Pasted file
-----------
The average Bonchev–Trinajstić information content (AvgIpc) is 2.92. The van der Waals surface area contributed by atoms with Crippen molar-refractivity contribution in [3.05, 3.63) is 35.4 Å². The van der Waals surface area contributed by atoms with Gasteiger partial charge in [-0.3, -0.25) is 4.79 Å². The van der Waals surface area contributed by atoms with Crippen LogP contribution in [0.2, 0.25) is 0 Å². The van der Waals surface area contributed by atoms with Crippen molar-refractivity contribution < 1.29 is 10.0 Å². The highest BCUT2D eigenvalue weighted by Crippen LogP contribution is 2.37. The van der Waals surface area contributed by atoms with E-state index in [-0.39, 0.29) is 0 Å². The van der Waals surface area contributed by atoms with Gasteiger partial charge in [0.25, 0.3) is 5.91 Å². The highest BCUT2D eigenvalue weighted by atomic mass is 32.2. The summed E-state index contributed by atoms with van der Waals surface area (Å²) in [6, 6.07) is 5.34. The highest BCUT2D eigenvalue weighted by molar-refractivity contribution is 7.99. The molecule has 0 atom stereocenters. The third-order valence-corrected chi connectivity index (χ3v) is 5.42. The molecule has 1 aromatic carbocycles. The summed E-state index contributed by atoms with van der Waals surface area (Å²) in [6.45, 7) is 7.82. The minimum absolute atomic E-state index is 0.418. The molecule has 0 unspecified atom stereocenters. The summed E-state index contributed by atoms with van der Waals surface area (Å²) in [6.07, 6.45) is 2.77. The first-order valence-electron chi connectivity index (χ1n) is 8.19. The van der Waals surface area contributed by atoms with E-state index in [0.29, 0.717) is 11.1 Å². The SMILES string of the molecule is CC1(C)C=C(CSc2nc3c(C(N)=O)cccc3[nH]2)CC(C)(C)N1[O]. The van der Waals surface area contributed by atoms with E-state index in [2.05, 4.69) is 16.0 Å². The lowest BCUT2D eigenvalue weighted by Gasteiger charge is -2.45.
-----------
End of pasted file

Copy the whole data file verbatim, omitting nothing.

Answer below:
The average Bonchev–Trinajstić information content (AvgIpc) is 2.92. The van der Waals surface area contributed by atoms with Crippen molar-refractivity contribution in [3.05, 3.63) is 35.4 Å². The van der Waals surface area contributed by atoms with Gasteiger partial charge in [-0.3, -0.25) is 4.79 Å². The van der Waals surface area contributed by atoms with Crippen LogP contribution in [0.2, 0.25) is 0 Å². The van der Waals surface area contributed by atoms with Crippen molar-refractivity contribution < 1.29 is 10.0 Å². The highest BCUT2D eigenvalue weighted by Crippen LogP contribution is 2.37. The van der Waals surface area contributed by atoms with E-state index in [-0.39, 0.29) is 0 Å². The van der Waals surface area contributed by atoms with Gasteiger partial charge in [0.25, 0.3) is 5.91 Å². The highest BCUT2D eigenvalue weighted by atomic mass is 32.2. The summed E-state index contributed by atoms with van der Waals surface area (Å²) in [6, 6.07) is 5.34. The highest BCUT2D eigenvalue weighted by molar-refractivity contribution is 7.99. The molecule has 0 atom stereocenters. The third-order valence-corrected chi connectivity index (χ3v) is 5.42. The molecule has 1 aromatic carbocycles. The summed E-state index contributed by atoms with van der Waals surface area (Å²) in [6.45, 7) is 7.82. The minimum absolute atomic E-state index is 0.418. The molecule has 0 unspecified atom stereocenters. The summed E-state index contributed by atoms with van der Waals surface area (Å²) in [6.07, 6.45) is 2.77. The first-order valence-electron chi connectivity index (χ1n) is 8.19. The van der Waals surface area contributed by atoms with E-state index in [0.29, 0.717) is 11.1 Å². The SMILES string of the molecule is CC1(C)C=C(CSc2nc3c(C(N)=O)cccc3[nH]2)CC(C)(C)N1[O]. The van der Waals surface area contributed by atoms with E-state index in [2.05, 4.69) is 16.0 Å². The lowest BCUT2D eigenvalue weighted by Gasteiger charge is -2.45.